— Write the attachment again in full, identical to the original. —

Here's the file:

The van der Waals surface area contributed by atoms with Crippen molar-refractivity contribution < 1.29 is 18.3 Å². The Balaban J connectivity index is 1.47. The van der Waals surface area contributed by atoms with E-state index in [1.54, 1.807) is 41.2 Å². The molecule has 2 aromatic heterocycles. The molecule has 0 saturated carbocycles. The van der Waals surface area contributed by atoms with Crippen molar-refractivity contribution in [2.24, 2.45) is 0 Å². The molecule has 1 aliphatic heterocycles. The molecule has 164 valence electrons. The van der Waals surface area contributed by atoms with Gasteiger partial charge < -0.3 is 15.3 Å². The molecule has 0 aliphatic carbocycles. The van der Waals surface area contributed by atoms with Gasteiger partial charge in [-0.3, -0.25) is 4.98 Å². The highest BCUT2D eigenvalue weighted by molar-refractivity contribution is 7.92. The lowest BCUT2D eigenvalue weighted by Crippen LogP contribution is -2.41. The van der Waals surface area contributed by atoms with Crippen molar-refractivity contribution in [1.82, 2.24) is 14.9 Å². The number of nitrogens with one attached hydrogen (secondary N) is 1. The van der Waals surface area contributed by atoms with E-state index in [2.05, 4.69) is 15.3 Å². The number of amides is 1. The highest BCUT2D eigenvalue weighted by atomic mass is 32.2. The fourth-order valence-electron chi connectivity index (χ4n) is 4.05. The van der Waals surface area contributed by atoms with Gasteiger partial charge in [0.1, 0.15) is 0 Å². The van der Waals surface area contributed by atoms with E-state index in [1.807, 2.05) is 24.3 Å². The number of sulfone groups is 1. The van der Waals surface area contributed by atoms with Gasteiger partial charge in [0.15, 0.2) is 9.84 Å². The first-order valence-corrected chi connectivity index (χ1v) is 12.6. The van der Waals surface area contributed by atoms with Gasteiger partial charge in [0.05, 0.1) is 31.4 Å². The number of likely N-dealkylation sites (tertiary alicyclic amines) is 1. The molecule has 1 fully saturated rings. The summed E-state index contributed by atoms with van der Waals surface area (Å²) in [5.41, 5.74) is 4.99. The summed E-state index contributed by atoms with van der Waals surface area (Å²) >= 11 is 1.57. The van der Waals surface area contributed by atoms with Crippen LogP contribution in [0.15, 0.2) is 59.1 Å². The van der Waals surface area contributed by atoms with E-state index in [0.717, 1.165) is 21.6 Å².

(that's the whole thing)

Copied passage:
The van der Waals surface area contributed by atoms with Crippen molar-refractivity contribution < 1.29 is 18.3 Å². The Balaban J connectivity index is 1.47. The van der Waals surface area contributed by atoms with E-state index in [1.54, 1.807) is 41.2 Å². The molecule has 2 aromatic heterocycles. The molecule has 0 saturated carbocycles. The van der Waals surface area contributed by atoms with Crippen molar-refractivity contribution in [2.24, 2.45) is 0 Å². The molecule has 1 aliphatic heterocycles. The molecule has 164 valence electrons. The van der Waals surface area contributed by atoms with Gasteiger partial charge < -0.3 is 15.3 Å². The molecule has 0 aliphatic carbocycles. The van der Waals surface area contributed by atoms with Gasteiger partial charge in [-0.3, -0.25) is 4.98 Å². The highest BCUT2D eigenvalue weighted by molar-refractivity contribution is 7.92. The lowest BCUT2D eigenvalue weighted by Crippen LogP contribution is -2.41. The van der Waals surface area contributed by atoms with Crippen molar-refractivity contribution in [1.82, 2.24) is 14.9 Å². The number of nitrogens with one attached hydrogen (secondary N) is 1. The van der Waals surface area contributed by atoms with E-state index in [2.05, 4.69) is 15.3 Å². The number of amides is 1. The highest BCUT2D eigenvalue weighted by atomic mass is 32.2. The fourth-order valence-electron chi connectivity index (χ4n) is 4.05. The van der Waals surface area contributed by atoms with Gasteiger partial charge in [0.1, 0.15) is 0 Å². The van der Waals surface area contributed by atoms with E-state index in [1.807, 2.05) is 24.3 Å². The number of sulfone groups is 1. The van der Waals surface area contributed by atoms with Gasteiger partial charge in [0.15, 0.2) is 9.84 Å². The first-order valence-corrected chi connectivity index (χ1v) is 12.6. The van der Waals surface area contributed by atoms with Gasteiger partial charge in [0.05, 0.1) is 31.4 Å². The number of likely N-dealkylation sites (tertiary alicyclic amines) is 1. The molecule has 1 fully saturated rings. The summed E-state index contributed by atoms with van der Waals surface area (Å²) in [5.41, 5.74) is 4.99. The summed E-state index contributed by atoms with van der Waals surface area (Å²) >= 11 is 1.57. The van der Waals surface area contributed by atoms with Crippen LogP contribution in [0.15, 0.2) is 59.1 Å². The van der Waals surface area contributed by atoms with E-state index in [0.717, 1.165) is 21.6 Å².